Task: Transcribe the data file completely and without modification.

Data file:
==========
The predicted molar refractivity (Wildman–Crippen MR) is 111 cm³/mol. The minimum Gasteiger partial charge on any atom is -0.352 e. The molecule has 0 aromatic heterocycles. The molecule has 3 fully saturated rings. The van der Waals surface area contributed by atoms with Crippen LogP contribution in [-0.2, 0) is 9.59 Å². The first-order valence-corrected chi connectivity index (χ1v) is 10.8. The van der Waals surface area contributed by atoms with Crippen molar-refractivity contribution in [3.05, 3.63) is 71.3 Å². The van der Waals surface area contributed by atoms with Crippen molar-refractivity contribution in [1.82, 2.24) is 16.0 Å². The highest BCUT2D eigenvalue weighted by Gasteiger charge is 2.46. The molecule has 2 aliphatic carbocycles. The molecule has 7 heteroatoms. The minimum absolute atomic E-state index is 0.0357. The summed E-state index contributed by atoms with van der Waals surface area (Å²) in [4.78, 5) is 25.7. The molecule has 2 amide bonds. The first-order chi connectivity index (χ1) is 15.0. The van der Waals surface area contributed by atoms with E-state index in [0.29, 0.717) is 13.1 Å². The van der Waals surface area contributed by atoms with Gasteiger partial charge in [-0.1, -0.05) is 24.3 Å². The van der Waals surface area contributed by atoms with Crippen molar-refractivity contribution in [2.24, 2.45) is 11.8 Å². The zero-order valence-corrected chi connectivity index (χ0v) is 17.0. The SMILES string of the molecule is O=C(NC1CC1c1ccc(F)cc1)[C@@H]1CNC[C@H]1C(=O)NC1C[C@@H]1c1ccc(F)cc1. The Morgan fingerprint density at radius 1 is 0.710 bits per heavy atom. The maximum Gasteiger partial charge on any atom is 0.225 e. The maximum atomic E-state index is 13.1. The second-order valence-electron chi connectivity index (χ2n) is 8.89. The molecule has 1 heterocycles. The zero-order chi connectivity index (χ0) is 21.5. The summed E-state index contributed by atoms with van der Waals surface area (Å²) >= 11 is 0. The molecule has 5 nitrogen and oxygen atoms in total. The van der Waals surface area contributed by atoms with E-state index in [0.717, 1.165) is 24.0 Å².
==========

The predicted molar refractivity (Wildman–Crippen MR) is 111 cm³/mol. The minimum Gasteiger partial charge on any atom is -0.352 e. The molecule has 0 aromatic heterocycles. The molecule has 3 fully saturated rings. The van der Waals surface area contributed by atoms with Crippen LogP contribution in [-0.2, 0) is 9.59 Å². The first-order valence-corrected chi connectivity index (χ1v) is 10.8. The van der Waals surface area contributed by atoms with Crippen molar-refractivity contribution in [3.05, 3.63) is 71.3 Å². The van der Waals surface area contributed by atoms with Crippen molar-refractivity contribution in [1.82, 2.24) is 16.0 Å². The highest BCUT2D eigenvalue weighted by Gasteiger charge is 2.46. The molecule has 2 aliphatic carbocycles. The molecule has 7 heteroatoms. The minimum absolute atomic E-state index is 0.0357. The summed E-state index contributed by atoms with van der Waals surface area (Å²) in [4.78, 5) is 25.7. The molecule has 2 amide bonds. The first-order chi connectivity index (χ1) is 15.0. The van der Waals surface area contributed by atoms with E-state index in [0.29, 0.717) is 13.1 Å². The van der Waals surface area contributed by atoms with Gasteiger partial charge in [-0.1, -0.05) is 24.3 Å². The van der Waals surface area contributed by atoms with Crippen molar-refractivity contribution in [2.24, 2.45) is 11.8 Å². The zero-order valence-corrected chi connectivity index (χ0v) is 17.0. The SMILES string of the molecule is O=C(NC1CC1c1ccc(F)cc1)[C@@H]1CNC[C@H]1C(=O)NC1C[C@@H]1c1ccc(F)cc1. The Morgan fingerprint density at radius 1 is 0.710 bits per heavy atom. The maximum Gasteiger partial charge on any atom is 0.225 e. The maximum atomic E-state index is 13.1. The second-order valence-electron chi connectivity index (χ2n) is 8.89. The molecule has 1 heterocycles. The zero-order chi connectivity index (χ0) is 21.5. The summed E-state index contributed by atoms with van der Waals surface area (Å²) >= 11 is 0. The molecule has 5 nitrogen and oxygen atoms in total. The van der Waals surface area contributed by atoms with E-state index in [0.717, 1.165) is 24.0 Å².